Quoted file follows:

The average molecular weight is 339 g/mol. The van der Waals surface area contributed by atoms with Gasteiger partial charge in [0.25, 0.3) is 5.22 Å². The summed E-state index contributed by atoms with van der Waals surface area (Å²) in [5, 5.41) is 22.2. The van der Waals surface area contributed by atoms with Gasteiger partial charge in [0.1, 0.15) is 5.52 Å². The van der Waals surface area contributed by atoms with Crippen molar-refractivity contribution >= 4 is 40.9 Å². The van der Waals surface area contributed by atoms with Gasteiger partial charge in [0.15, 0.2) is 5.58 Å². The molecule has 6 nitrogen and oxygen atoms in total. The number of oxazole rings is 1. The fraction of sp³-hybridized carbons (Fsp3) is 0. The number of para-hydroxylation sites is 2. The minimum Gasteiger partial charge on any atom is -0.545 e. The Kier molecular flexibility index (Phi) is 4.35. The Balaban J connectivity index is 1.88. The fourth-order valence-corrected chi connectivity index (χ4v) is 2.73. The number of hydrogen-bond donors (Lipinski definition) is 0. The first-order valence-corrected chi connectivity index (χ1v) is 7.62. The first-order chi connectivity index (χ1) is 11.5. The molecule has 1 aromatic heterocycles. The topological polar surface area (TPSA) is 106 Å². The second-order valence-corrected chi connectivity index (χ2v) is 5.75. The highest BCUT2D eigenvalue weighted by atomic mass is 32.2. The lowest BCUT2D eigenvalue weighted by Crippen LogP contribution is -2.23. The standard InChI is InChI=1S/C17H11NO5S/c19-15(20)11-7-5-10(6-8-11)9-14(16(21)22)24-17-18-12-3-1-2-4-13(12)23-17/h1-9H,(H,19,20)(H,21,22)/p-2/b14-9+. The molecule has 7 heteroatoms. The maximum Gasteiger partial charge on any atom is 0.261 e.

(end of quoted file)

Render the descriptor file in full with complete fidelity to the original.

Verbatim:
The average molecular weight is 339 g/mol. The van der Waals surface area contributed by atoms with Gasteiger partial charge in [0.25, 0.3) is 5.22 Å². The summed E-state index contributed by atoms with van der Waals surface area (Å²) in [5, 5.41) is 22.2. The van der Waals surface area contributed by atoms with Gasteiger partial charge in [0.1, 0.15) is 5.52 Å². The van der Waals surface area contributed by atoms with Crippen molar-refractivity contribution >= 4 is 40.9 Å². The van der Waals surface area contributed by atoms with Gasteiger partial charge in [0.15, 0.2) is 5.58 Å². The molecule has 6 nitrogen and oxygen atoms in total. The number of oxazole rings is 1. The fraction of sp³-hybridized carbons (Fsp3) is 0. The number of para-hydroxylation sites is 2. The minimum Gasteiger partial charge on any atom is -0.545 e. The Kier molecular flexibility index (Phi) is 4.35. The Balaban J connectivity index is 1.88. The fourth-order valence-corrected chi connectivity index (χ4v) is 2.73. The number of hydrogen-bond donors (Lipinski definition) is 0. The first-order valence-corrected chi connectivity index (χ1v) is 7.62. The first-order chi connectivity index (χ1) is 11.5. The molecule has 1 aromatic heterocycles. The topological polar surface area (TPSA) is 106 Å². The second-order valence-corrected chi connectivity index (χ2v) is 5.75. The highest BCUT2D eigenvalue weighted by atomic mass is 32.2. The lowest BCUT2D eigenvalue weighted by Crippen LogP contribution is -2.23. The standard InChI is InChI=1S/C17H11NO5S/c19-15(20)11-7-5-10(6-8-11)9-14(16(21)22)24-17-18-12-3-1-2-4-13(12)23-17/h1-9H,(H,19,20)(H,21,22)/p-2/b14-9+. The molecule has 7 heteroatoms. The maximum Gasteiger partial charge on any atom is 0.261 e.